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Vardan Aigektsi

Vardan Aigektsi, contemporary with Mkhitar Gosh, was a significant fable writer and preacher. He was born in the Village Marouta of the Province Tlouk in Cilicia.

Educated in the Monastery of Arkakaghin, he received the degree of vardapet and devoted himself to preaching. In 1198, he took part in the coronation ceremony of the Levon II, King of Cilicia.

Since 1210, he lived in the Monastery of Aigek. Vardan Aigektsi wrote a number of discourses, letters, homilies and fables.

During the early period of preaching he composed the collection “Armat Havato” (The Origin of Faith) consisted of extracts selected from the Armenian doctrinal-rhetorical literature. Chronologically this is the earliest extant piece of his works.

His homilies condemn adultery and sorcery, pride and burglary and other human vices in praise of charity and in defence of human rights dreaming to see a peaceful and harmonious society of masters and their subjects.

His discourses are accompanied with fables and parables that make them plainer, more beautiful and impressive. In this way Aigektsi founded the fable-discourse in the Armenian literature. He composed a separate collection of fables called “The Fables of Vardan Vardapet”. A favourite book, it was copied even in later centuries, combined with new set of fables.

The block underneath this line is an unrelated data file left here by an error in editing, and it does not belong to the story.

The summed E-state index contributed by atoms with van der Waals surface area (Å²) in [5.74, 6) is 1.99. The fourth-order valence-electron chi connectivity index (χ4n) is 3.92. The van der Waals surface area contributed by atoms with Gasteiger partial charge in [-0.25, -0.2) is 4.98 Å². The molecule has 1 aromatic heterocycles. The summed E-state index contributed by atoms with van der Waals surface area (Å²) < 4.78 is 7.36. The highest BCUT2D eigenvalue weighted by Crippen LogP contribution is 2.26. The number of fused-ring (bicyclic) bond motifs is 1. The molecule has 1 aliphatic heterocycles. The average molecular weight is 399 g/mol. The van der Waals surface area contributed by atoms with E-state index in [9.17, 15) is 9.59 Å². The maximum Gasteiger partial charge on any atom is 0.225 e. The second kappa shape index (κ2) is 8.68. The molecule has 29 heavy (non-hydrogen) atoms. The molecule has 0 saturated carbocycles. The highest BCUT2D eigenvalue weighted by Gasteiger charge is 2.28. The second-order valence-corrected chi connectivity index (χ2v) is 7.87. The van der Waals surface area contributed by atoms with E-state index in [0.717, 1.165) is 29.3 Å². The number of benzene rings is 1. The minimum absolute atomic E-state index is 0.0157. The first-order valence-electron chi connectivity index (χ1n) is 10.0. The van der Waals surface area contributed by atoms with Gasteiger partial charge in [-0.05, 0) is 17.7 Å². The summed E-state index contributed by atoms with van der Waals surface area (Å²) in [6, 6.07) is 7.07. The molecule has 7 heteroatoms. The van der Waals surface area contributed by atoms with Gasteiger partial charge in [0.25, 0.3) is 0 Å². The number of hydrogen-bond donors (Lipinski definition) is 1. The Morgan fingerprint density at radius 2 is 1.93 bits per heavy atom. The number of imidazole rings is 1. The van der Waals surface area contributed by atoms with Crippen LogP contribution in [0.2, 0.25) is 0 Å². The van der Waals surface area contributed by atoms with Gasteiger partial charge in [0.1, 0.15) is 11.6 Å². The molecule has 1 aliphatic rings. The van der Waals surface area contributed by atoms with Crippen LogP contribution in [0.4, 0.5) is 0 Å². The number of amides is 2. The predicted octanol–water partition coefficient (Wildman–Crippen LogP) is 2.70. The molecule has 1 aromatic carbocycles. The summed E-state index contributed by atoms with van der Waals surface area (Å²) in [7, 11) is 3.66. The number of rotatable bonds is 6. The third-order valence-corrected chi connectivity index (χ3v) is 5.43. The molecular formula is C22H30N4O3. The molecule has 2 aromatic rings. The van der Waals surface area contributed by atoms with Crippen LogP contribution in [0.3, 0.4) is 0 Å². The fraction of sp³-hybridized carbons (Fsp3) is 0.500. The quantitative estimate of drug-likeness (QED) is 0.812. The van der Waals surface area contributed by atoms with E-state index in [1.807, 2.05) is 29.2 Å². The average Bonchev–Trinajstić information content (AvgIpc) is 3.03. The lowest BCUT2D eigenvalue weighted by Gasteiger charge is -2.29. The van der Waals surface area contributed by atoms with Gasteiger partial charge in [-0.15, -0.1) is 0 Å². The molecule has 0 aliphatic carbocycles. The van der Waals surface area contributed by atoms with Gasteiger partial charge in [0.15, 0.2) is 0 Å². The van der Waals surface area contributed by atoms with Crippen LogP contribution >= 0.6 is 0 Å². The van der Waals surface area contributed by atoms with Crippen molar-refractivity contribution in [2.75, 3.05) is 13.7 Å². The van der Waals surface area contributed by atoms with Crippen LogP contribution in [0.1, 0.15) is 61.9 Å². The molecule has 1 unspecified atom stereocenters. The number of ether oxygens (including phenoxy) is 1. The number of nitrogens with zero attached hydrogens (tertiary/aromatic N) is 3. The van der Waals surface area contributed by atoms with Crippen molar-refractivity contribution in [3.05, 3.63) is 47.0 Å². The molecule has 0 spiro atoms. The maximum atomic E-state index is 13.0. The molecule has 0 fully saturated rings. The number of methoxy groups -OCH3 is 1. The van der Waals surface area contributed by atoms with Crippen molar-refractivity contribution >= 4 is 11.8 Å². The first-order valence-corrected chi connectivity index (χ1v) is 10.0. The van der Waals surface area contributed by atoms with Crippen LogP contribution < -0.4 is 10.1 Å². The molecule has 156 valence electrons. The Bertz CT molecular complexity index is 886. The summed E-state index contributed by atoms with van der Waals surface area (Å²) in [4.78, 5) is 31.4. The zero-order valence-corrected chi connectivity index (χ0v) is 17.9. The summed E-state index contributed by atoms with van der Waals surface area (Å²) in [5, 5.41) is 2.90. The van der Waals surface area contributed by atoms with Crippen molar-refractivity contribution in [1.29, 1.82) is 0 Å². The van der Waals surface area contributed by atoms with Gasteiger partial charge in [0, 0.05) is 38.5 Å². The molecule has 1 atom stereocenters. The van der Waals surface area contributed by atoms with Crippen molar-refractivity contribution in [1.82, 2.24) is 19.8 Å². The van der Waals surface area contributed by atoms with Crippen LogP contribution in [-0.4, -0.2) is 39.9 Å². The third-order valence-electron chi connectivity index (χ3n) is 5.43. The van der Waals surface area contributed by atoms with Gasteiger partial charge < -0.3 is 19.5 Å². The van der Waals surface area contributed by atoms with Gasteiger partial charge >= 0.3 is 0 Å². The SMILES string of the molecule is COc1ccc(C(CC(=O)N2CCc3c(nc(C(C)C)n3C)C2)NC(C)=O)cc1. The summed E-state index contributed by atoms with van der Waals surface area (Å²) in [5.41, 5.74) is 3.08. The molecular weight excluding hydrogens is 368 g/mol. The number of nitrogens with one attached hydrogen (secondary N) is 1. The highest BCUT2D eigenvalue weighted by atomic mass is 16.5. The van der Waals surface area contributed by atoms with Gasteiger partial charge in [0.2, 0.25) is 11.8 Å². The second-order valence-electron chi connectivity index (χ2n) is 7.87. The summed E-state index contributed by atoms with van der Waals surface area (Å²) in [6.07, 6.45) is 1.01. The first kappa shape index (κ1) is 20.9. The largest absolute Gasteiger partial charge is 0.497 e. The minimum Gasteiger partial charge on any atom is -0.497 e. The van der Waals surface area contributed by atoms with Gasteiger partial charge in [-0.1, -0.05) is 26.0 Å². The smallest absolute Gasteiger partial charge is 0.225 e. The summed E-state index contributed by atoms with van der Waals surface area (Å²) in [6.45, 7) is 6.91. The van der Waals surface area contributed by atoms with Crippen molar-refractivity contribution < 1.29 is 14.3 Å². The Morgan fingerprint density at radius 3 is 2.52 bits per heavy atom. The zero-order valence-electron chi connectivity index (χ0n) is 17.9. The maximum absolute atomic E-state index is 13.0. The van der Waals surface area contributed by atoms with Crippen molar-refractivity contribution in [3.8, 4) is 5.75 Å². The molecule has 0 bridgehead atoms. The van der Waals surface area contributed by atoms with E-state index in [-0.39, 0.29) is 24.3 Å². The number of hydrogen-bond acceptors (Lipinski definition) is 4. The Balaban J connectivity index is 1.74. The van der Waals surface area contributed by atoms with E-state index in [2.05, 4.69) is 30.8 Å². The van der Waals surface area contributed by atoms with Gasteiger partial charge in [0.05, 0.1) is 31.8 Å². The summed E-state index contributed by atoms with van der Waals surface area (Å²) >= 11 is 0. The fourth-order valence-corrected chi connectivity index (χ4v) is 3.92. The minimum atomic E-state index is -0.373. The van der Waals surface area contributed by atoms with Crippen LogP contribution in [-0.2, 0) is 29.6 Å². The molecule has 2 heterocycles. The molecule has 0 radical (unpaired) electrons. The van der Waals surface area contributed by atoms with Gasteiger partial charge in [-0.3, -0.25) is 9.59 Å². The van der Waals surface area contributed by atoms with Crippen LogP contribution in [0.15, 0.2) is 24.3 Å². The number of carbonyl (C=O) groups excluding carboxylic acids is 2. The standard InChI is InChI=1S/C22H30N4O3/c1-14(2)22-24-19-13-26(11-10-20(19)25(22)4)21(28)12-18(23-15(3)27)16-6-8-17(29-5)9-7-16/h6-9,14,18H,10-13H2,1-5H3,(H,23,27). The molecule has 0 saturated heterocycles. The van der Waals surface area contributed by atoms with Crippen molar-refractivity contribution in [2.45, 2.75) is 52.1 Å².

In 1668, an extensive collection of Aigektsi’s fables titled “Aghvesagirk” (Fox-Book) was published in Amsterdam. The naming of the collection was based on the fact that the key character of most fables was the fox.

Through fauna the author allegorically reflects the human society and relations. “Aghvesagirk” of Vardan Aigektsi reproduces pictorially the manuscript of the medieval master.

In his parenesis the author had used Ezopos’ and other written fables, as well as Armenian popular fables and stories. With strong sarcasm are seasoned his fables ridiculing venal judges and iniquitous clergymen (The Stealing Clergyman and the Widow).

In scoff he condemns calumny and deception, folly and treason, cowardice and many other vices. Some of his fables highly appreciate the diligent and tireless labour (The Ox and the Horse).

With his fables and stories Aigektsi aims at strengthening the fighting spirit of his nation. He teaches that one must enter the battlefield definite to win (The Wise Soldier). In their entirety Aigektsi’s parables touch upon the variety of issues revealing the medieval life.
Writer: Hasmik Muradyan
Editor: Eugenia Melkonyan
 Date Added: Saturday August 26, 2006 08:15:44 

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